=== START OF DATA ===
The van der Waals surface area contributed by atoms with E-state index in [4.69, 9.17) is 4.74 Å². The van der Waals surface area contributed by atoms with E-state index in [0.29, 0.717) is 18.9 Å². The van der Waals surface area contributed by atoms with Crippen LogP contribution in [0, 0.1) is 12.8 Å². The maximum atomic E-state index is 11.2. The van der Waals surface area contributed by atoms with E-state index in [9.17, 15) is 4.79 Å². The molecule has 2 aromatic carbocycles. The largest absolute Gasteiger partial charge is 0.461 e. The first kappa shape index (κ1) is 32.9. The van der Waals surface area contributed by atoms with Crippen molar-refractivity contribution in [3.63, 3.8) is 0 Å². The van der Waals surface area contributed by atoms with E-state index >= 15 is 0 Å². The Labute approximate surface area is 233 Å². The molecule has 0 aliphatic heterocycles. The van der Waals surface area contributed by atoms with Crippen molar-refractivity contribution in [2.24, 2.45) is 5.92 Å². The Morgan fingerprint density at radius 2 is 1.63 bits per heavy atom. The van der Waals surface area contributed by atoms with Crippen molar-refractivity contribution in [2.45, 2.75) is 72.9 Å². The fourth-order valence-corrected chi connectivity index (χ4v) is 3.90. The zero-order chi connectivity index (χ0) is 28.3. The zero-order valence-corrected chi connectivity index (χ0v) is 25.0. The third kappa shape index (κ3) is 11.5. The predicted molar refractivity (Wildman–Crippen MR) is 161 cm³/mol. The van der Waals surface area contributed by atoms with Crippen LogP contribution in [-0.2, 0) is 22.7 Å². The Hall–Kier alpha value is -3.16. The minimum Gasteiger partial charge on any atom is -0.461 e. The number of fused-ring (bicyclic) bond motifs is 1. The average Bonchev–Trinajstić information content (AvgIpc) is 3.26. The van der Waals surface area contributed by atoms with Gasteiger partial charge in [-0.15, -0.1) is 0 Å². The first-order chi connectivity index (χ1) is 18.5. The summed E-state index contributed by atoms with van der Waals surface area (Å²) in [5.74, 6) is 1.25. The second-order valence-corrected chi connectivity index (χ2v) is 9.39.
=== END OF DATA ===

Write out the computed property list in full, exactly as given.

The van der Waals surface area contributed by atoms with E-state index in [4.69, 9.17) is 4.74 Å². The van der Waals surface area contributed by atoms with E-state index in [0.29, 0.717) is 18.9 Å². The van der Waals surface area contributed by atoms with Crippen LogP contribution in [0, 0.1) is 12.8 Å². The maximum atomic E-state index is 11.2. The van der Waals surface area contributed by atoms with E-state index in [9.17, 15) is 4.79 Å². The molecule has 2 aromatic carbocycles. The largest absolute Gasteiger partial charge is 0.461 e. The first kappa shape index (κ1) is 32.9. The van der Waals surface area contributed by atoms with Crippen molar-refractivity contribution in [3.63, 3.8) is 0 Å². The van der Waals surface area contributed by atoms with E-state index >= 15 is 0 Å². The Labute approximate surface area is 233 Å². The molecule has 0 aliphatic heterocycles. The van der Waals surface area contributed by atoms with Crippen molar-refractivity contribution in [2.24, 2.45) is 5.92 Å². The Morgan fingerprint density at radius 2 is 1.63 bits per heavy atom. The van der Waals surface area contributed by atoms with Crippen molar-refractivity contribution in [2.45, 2.75) is 72.9 Å². The fourth-order valence-corrected chi connectivity index (χ4v) is 3.90. The zero-order chi connectivity index (χ0) is 28.3. The zero-order valence-corrected chi connectivity index (χ0v) is 25.0. The third kappa shape index (κ3) is 11.5. The predicted molar refractivity (Wildman–Crippen MR) is 161 cm³/mol. The van der Waals surface area contributed by atoms with Crippen LogP contribution in [-0.2, 0) is 22.7 Å². The Hall–Kier alpha value is -3.16. The minimum Gasteiger partial charge on any atom is -0.461 e. The number of fused-ring (bicyclic) bond motifs is 1. The average Bonchev–Trinajstić information content (AvgIpc) is 3.26. The van der Waals surface area contributed by atoms with Gasteiger partial charge in [-0.15, -0.1) is 0 Å². The first-order chi connectivity index (χ1) is 18.5. The summed E-state index contributed by atoms with van der Waals surface area (Å²) in [5.74, 6) is 1.25. The second-order valence-corrected chi connectivity index (χ2v) is 9.39.